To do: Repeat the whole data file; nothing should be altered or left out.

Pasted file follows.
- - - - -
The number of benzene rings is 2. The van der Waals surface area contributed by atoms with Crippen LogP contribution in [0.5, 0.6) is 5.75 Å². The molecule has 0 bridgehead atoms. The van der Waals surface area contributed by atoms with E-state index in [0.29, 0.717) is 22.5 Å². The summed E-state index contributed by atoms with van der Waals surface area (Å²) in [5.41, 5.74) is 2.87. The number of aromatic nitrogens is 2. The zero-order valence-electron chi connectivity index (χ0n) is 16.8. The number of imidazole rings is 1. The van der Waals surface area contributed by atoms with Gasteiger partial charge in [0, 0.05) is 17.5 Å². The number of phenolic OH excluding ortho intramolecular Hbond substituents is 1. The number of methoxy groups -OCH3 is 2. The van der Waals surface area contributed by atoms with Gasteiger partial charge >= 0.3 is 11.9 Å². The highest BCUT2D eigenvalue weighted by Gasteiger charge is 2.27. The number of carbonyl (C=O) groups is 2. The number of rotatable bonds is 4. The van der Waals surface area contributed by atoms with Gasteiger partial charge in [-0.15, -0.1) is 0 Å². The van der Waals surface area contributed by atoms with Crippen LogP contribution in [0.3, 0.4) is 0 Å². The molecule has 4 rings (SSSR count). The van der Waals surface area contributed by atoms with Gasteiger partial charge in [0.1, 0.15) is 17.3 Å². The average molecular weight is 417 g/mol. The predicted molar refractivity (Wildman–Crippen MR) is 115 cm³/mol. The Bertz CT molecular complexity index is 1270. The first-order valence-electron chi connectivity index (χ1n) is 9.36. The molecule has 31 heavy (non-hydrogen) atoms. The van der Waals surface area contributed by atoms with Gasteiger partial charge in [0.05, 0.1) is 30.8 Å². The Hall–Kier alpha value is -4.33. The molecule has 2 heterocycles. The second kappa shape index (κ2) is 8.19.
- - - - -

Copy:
The number of benzene rings is 2. The van der Waals surface area contributed by atoms with Crippen LogP contribution in [0.5, 0.6) is 5.75 Å². The molecule has 0 bridgehead atoms. The van der Waals surface area contributed by atoms with E-state index in [0.29, 0.717) is 22.5 Å². The summed E-state index contributed by atoms with van der Waals surface area (Å²) in [5.41, 5.74) is 2.87. The number of aromatic nitrogens is 2. The zero-order valence-electron chi connectivity index (χ0n) is 16.8. The number of imidazole rings is 1. The van der Waals surface area contributed by atoms with Gasteiger partial charge in [0, 0.05) is 17.5 Å². The number of phenolic OH excluding ortho intramolecular Hbond substituents is 1. The number of methoxy groups -OCH3 is 2. The van der Waals surface area contributed by atoms with Gasteiger partial charge >= 0.3 is 11.9 Å². The highest BCUT2D eigenvalue weighted by Gasteiger charge is 2.27. The number of carbonyl (C=O) groups is 2. The number of rotatable bonds is 4. The van der Waals surface area contributed by atoms with Gasteiger partial charge in [-0.15, -0.1) is 0 Å². The van der Waals surface area contributed by atoms with Crippen LogP contribution in [0.3, 0.4) is 0 Å². The molecule has 4 rings (SSSR count). The van der Waals surface area contributed by atoms with Gasteiger partial charge in [0.1, 0.15) is 17.3 Å². The average molecular weight is 417 g/mol. The predicted molar refractivity (Wildman–Crippen MR) is 115 cm³/mol. The Bertz CT molecular complexity index is 1270. The first-order valence-electron chi connectivity index (χ1n) is 9.36. The molecule has 31 heavy (non-hydrogen) atoms. The van der Waals surface area contributed by atoms with Gasteiger partial charge in [0.05, 0.1) is 30.8 Å². The Hall–Kier alpha value is -4.33. The molecule has 2 heterocycles. The second kappa shape index (κ2) is 8.19.